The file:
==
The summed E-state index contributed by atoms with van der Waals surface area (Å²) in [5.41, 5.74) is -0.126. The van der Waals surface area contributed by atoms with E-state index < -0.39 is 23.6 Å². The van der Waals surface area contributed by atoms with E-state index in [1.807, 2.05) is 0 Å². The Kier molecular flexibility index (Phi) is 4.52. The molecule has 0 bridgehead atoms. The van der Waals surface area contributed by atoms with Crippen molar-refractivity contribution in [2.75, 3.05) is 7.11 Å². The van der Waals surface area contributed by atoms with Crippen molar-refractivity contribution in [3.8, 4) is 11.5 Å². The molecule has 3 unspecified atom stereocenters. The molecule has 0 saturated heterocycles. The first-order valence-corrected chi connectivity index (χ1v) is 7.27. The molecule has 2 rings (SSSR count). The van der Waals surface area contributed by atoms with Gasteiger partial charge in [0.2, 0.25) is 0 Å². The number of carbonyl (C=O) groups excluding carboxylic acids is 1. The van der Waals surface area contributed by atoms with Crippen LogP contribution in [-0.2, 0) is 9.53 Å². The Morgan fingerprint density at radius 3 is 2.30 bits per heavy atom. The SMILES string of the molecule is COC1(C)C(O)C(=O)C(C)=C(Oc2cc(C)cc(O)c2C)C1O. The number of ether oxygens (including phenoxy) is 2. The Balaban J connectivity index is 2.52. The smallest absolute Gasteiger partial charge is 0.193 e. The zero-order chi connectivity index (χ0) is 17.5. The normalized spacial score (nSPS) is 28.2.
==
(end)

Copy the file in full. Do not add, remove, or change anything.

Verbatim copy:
The summed E-state index contributed by atoms with van der Waals surface area (Å²) in [5.41, 5.74) is -0.126. The van der Waals surface area contributed by atoms with E-state index < -0.39 is 23.6 Å². The van der Waals surface area contributed by atoms with E-state index in [1.807, 2.05) is 0 Å². The Kier molecular flexibility index (Phi) is 4.52. The molecule has 0 bridgehead atoms. The van der Waals surface area contributed by atoms with Crippen molar-refractivity contribution in [2.75, 3.05) is 7.11 Å². The van der Waals surface area contributed by atoms with Crippen molar-refractivity contribution in [3.8, 4) is 11.5 Å². The molecule has 3 unspecified atom stereocenters. The molecule has 0 saturated heterocycles. The first-order valence-corrected chi connectivity index (χ1v) is 7.27. The molecule has 2 rings (SSSR count). The van der Waals surface area contributed by atoms with Gasteiger partial charge in [0.2, 0.25) is 0 Å². The number of carbonyl (C=O) groups excluding carboxylic acids is 1. The van der Waals surface area contributed by atoms with Crippen LogP contribution in [-0.2, 0) is 9.53 Å². The Morgan fingerprint density at radius 3 is 2.30 bits per heavy atom. The SMILES string of the molecule is COC1(C)C(O)C(=O)C(C)=C(Oc2cc(C)cc(O)c2C)C1O. The number of ether oxygens (including phenoxy) is 2. The Balaban J connectivity index is 2.52. The smallest absolute Gasteiger partial charge is 0.193 e. The zero-order chi connectivity index (χ0) is 17.5. The normalized spacial score (nSPS) is 28.2.